Communication is critical when you're a startup. Things usually begin well; the founders are old friends or colleagues, and already know how to work together.
Eventually, however, you reach a point where you've expanded the team, and need the ability to get people on the same page.
In my experience, the same passion and determination that makes entrepreneurs successful can sometimes get in the way of good listening.
When an employee brings up an issue with a founder, a common response I see a lot is that the founder attempts to persuade the employee to that founder's point of view via a combination of passionate rhetoric and appeals to the need for speed.
The problem with this approach is that it treats the employee's issue as a speed bump or obstacle, not as an opportunity to learn something about the team.
When people bear bad news, do you really listen? In other words, do you make the effort to understand what they're saying (and not saying) and consider things that might require you to change your worldview?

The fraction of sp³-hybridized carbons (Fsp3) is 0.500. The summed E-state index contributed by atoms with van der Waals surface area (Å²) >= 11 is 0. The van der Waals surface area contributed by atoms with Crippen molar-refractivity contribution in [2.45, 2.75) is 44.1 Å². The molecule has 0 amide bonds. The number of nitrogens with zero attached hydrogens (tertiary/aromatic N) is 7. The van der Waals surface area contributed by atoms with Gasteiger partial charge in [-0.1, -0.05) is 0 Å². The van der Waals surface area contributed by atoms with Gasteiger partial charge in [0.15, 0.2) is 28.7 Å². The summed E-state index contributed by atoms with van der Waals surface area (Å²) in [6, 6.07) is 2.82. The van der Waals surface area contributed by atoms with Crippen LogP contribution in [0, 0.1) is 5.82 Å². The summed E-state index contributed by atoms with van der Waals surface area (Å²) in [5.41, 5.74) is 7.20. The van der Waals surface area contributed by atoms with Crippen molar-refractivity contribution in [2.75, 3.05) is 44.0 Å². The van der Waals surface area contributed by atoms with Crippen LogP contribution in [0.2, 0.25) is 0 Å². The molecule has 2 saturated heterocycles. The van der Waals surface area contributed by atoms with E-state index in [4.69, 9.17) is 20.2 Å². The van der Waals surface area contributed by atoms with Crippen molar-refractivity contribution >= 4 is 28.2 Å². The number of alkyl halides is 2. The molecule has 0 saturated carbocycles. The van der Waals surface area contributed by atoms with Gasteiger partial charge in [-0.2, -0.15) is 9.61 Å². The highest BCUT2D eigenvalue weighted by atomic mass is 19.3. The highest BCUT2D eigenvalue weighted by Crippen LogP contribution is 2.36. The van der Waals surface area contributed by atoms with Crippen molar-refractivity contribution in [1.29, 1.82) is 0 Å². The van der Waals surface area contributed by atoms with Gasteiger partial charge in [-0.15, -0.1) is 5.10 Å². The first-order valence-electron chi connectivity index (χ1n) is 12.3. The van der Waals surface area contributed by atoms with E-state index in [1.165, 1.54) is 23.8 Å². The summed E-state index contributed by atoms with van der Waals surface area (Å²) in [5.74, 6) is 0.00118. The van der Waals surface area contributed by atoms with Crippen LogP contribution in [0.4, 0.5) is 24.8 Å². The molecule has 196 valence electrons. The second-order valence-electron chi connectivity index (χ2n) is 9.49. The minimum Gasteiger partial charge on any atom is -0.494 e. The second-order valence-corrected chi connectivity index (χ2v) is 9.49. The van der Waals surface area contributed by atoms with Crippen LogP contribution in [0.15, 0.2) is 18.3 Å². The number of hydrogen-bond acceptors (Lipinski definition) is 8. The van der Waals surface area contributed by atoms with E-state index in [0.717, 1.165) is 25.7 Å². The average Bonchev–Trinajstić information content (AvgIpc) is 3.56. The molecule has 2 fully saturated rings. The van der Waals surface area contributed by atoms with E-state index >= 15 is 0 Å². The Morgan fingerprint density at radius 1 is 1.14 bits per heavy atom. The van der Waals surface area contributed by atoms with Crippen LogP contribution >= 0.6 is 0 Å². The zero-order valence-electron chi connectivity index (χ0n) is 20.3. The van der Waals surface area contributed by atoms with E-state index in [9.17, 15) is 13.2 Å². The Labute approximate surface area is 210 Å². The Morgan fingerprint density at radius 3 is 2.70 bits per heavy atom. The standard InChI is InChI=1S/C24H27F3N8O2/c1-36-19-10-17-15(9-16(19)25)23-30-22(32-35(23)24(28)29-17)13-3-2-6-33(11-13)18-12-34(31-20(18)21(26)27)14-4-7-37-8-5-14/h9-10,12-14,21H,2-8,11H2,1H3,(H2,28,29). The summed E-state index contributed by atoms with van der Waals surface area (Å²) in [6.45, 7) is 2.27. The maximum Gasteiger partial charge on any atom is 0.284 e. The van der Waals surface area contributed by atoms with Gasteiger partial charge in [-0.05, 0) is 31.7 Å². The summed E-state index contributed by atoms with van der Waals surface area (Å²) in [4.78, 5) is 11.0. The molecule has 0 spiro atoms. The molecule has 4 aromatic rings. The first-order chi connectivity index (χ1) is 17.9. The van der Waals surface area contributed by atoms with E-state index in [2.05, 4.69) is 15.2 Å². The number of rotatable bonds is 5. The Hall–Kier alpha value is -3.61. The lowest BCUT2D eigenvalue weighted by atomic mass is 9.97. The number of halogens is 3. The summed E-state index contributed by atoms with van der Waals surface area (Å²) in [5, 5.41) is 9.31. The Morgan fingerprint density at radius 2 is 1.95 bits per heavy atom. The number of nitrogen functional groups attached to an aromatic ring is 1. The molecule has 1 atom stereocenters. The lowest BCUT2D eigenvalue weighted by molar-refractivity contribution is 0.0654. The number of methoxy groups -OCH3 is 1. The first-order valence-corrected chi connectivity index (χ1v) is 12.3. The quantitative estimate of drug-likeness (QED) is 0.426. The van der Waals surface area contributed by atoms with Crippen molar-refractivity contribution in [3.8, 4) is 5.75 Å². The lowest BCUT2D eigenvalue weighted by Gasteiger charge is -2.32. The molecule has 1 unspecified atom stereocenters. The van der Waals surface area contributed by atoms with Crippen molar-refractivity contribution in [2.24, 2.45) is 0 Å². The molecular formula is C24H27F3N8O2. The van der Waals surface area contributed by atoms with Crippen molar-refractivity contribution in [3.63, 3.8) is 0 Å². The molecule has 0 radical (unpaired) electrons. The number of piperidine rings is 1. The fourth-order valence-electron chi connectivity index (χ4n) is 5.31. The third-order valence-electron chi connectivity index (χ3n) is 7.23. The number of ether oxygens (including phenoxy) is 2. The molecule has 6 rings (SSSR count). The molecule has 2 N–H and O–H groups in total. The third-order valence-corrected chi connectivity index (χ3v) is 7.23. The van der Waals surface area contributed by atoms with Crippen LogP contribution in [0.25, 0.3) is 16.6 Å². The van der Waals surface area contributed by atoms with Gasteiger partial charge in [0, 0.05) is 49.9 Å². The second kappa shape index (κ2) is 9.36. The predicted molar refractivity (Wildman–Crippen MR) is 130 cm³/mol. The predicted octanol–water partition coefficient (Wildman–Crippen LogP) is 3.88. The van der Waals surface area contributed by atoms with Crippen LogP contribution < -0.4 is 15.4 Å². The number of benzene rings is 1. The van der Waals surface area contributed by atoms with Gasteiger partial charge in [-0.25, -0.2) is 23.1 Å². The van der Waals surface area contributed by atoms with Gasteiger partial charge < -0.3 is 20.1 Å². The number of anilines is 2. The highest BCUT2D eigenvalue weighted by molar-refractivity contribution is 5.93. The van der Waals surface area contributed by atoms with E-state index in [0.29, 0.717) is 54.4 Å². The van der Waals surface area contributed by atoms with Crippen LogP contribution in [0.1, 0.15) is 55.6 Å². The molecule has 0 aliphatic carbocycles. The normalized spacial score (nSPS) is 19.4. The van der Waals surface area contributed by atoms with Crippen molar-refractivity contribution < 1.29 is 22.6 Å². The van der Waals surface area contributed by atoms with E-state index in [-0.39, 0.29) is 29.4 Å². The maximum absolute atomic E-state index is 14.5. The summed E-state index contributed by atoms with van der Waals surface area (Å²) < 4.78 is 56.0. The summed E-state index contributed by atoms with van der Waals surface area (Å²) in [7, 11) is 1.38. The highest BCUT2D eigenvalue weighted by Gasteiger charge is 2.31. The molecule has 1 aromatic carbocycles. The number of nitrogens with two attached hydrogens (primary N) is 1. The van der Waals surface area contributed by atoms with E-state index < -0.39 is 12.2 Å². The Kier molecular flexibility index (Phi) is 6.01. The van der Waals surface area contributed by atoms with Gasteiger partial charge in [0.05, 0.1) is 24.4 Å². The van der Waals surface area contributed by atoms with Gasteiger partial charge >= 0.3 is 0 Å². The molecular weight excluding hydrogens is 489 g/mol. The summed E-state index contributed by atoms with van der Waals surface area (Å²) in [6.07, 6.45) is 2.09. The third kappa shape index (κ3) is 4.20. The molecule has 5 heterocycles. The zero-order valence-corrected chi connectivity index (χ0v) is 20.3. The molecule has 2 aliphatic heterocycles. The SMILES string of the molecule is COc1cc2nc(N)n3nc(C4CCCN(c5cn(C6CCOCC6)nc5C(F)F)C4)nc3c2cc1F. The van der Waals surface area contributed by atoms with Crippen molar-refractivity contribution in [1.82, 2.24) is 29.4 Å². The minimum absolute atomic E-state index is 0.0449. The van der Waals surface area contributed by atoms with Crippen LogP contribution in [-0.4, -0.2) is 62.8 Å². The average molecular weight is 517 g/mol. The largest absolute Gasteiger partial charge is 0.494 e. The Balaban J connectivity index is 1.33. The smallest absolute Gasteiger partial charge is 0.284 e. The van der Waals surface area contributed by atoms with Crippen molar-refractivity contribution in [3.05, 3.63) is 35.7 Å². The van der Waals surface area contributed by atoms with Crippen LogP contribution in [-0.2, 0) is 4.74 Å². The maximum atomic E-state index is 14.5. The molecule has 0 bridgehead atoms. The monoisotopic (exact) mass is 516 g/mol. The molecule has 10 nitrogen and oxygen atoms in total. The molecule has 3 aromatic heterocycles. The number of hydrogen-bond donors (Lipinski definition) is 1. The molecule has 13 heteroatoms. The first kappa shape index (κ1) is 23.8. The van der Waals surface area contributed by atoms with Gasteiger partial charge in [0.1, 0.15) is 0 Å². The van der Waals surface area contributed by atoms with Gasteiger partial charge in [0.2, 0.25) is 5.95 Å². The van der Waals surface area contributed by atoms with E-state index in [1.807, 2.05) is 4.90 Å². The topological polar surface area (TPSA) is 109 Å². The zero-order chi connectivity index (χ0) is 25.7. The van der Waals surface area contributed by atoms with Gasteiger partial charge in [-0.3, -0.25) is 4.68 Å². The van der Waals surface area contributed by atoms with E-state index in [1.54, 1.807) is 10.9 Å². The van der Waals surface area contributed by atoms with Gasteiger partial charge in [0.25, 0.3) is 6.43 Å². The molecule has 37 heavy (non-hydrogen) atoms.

Sadly, most people view conversation as a matter of taking turns. "I need to let him have his say, then I'll make my points." Rather than listening, you spend the time the interlocutor is speaking to assemble your own arguments in your head.
Take the time and make the effort to really listen. Not only will it improve your relationship with your employees, you'll probably learn something too.